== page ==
To advance this claim, Fowler would benefit by convincing a jury that the box’s placement and other safety characteristics—such as its size, color contrast and hardness—was atypically dangerous for a big league ballpark. The more unusual the box seemed, the less Fowler would have been on notice of its presence. This is particular true given that it was Fowler’s first time playing in Guaranteed Rate Field. To that end, witnesses with expertise in ballpark design, such as stadium engineers and groundskeepers, could offer analysis on where other big league ballparks place electrical boxes and whether such placements poses similar or different health risks to the ones encountered by Fowler.
Other potential witnesses could include baseball managers and executives who are familiar with safety issues. It seems likely that one such witness will be Girardi, who in the aftermath of Fowler’s injury criticized MLB for allowing outfielders to experience unsafe conditions. The New York Daily News quoted Girardi as observing that Fowler’s injury was clearly influenced by the ballpark design. “I know it’s how the stadium was designed,” Girardi remarked, “but I think it’s something baseball needs to address. Maybe you put up Plexiglass so they can’t flip over and people can look through it . . . You say you want players to play hard. But sometimes this is what happens if the field doesn’t protect the players.”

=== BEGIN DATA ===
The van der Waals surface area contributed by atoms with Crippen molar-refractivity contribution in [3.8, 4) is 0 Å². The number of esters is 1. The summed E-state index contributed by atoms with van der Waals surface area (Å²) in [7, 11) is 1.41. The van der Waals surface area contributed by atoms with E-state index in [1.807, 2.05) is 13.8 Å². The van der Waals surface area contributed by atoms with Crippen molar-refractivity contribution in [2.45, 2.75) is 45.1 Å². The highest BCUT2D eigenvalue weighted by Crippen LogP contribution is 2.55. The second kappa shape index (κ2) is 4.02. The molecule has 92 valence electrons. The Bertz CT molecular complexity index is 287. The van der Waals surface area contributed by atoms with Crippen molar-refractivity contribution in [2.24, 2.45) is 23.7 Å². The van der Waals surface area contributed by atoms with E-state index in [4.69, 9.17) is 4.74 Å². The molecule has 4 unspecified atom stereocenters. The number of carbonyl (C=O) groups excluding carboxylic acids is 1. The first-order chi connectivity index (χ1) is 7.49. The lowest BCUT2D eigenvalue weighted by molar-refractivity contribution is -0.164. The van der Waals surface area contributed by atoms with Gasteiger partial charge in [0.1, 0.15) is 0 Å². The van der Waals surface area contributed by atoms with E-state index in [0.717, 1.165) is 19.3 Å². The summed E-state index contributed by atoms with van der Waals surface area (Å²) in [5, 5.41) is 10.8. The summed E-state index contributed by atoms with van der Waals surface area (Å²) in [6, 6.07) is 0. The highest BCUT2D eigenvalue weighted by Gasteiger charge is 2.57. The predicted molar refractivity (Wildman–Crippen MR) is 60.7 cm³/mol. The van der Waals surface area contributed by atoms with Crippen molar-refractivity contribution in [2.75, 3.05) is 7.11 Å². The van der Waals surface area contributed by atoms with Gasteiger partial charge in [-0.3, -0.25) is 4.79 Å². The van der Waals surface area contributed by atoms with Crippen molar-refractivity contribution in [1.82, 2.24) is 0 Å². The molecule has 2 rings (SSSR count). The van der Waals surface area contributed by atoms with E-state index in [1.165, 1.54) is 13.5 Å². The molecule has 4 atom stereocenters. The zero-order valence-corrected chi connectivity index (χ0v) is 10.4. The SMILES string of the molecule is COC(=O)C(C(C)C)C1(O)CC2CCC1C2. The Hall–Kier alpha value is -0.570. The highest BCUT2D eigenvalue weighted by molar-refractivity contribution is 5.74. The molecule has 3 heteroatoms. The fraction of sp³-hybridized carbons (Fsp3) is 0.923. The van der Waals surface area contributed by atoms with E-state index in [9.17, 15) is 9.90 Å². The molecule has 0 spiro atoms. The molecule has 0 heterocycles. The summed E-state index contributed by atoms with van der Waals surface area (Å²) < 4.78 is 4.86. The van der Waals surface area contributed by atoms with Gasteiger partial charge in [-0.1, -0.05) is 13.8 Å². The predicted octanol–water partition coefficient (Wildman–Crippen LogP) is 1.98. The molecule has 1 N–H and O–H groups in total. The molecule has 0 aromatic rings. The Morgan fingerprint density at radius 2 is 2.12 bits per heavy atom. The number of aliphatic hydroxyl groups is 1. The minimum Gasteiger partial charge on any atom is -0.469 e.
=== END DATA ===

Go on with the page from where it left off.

Evidence of past injuries would also be important. This would be true of players injured by this particular box as well as other areas of Guaranteed Rate Field. The more evidence that the White Sox and ISFA were on notice of an unsafe feature, the less reasonable they would seem in failing to fix it.
Fowler’s potential damages are harder to assess. Assuming his health care costs were paid by his employer and assuming he is able to resume his career without a diminishment in skill, his damages would likely center on the considerable pain and suffering he endured as a result of the injury. Also, if Fowler’s comeback with the A’s is stalled due to ongoing knee problems, his potential damages would be higher. Similarly, since Fowler is a player who relies on speed as a key part of his game, a degeneration of his running ability could be compensable since it would hurt his chances for a big league career and lower his potential career earnings. Expert witnesses, including retired baseball executives and baseball agents, would likely testify on these topics.
Potential legal defenses for the White Sox and ISFA